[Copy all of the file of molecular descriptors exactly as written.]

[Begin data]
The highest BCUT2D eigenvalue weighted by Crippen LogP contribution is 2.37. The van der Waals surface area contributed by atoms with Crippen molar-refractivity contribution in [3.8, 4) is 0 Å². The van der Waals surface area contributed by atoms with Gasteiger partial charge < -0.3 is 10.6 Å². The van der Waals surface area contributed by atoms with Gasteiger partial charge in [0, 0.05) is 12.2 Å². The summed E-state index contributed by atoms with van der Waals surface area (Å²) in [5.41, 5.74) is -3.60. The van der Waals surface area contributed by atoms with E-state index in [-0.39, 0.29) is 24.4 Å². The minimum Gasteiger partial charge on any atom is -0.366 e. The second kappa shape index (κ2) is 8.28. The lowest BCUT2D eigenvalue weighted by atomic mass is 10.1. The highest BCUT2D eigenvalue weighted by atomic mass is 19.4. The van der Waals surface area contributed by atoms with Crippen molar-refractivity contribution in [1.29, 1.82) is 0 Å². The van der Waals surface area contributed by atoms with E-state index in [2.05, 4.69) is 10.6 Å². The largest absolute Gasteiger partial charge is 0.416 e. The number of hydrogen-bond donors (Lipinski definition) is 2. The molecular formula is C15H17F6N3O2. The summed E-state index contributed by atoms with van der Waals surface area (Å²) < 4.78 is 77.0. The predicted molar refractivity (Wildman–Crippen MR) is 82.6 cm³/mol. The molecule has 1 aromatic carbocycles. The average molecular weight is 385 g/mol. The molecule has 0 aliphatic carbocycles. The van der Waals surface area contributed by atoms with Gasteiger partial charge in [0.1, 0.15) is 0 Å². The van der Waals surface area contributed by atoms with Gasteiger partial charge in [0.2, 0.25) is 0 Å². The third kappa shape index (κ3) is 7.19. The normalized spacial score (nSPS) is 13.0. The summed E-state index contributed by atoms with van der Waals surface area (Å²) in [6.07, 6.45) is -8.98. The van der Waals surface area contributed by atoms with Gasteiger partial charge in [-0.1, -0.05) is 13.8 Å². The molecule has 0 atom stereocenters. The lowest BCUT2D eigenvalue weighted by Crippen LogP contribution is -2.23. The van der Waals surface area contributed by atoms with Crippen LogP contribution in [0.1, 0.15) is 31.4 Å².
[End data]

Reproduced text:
The highest BCUT2D eigenvalue weighted by Crippen LogP contribution is 2.37. The van der Waals surface area contributed by atoms with Crippen molar-refractivity contribution in [3.8, 4) is 0 Å². The van der Waals surface area contributed by atoms with Gasteiger partial charge < -0.3 is 10.6 Å². The van der Waals surface area contributed by atoms with Gasteiger partial charge in [0, 0.05) is 12.2 Å². The summed E-state index contributed by atoms with van der Waals surface area (Å²) in [5.41, 5.74) is -3.60. The van der Waals surface area contributed by atoms with E-state index in [-0.39, 0.29) is 24.4 Å². The minimum Gasteiger partial charge on any atom is -0.366 e. The second kappa shape index (κ2) is 8.28. The lowest BCUT2D eigenvalue weighted by atomic mass is 10.1. The highest BCUT2D eigenvalue weighted by atomic mass is 19.4. The van der Waals surface area contributed by atoms with Crippen molar-refractivity contribution in [1.29, 1.82) is 0 Å². The van der Waals surface area contributed by atoms with E-state index in [2.05, 4.69) is 10.6 Å². The largest absolute Gasteiger partial charge is 0.416 e. The number of hydrogen-bond donors (Lipinski definition) is 2. The molecular formula is C15H17F6N3O2. The summed E-state index contributed by atoms with van der Waals surface area (Å²) < 4.78 is 77.0. The predicted molar refractivity (Wildman–Crippen MR) is 82.6 cm³/mol. The molecule has 1 aromatic carbocycles. The average molecular weight is 385 g/mol. The molecule has 0 aliphatic carbocycles. The van der Waals surface area contributed by atoms with Gasteiger partial charge in [0.1, 0.15) is 0 Å². The van der Waals surface area contributed by atoms with Gasteiger partial charge in [0.2, 0.25) is 0 Å². The third kappa shape index (κ3) is 7.19. The normalized spacial score (nSPS) is 13.0. The summed E-state index contributed by atoms with van der Waals surface area (Å²) in [6.07, 6.45) is -8.98. The van der Waals surface area contributed by atoms with Gasteiger partial charge in [-0.1, -0.05) is 13.8 Å². The molecule has 0 atom stereocenters. The lowest BCUT2D eigenvalue weighted by Crippen LogP contribution is -2.23. The van der Waals surface area contributed by atoms with Crippen LogP contribution in [0.1, 0.15) is 31.4 Å².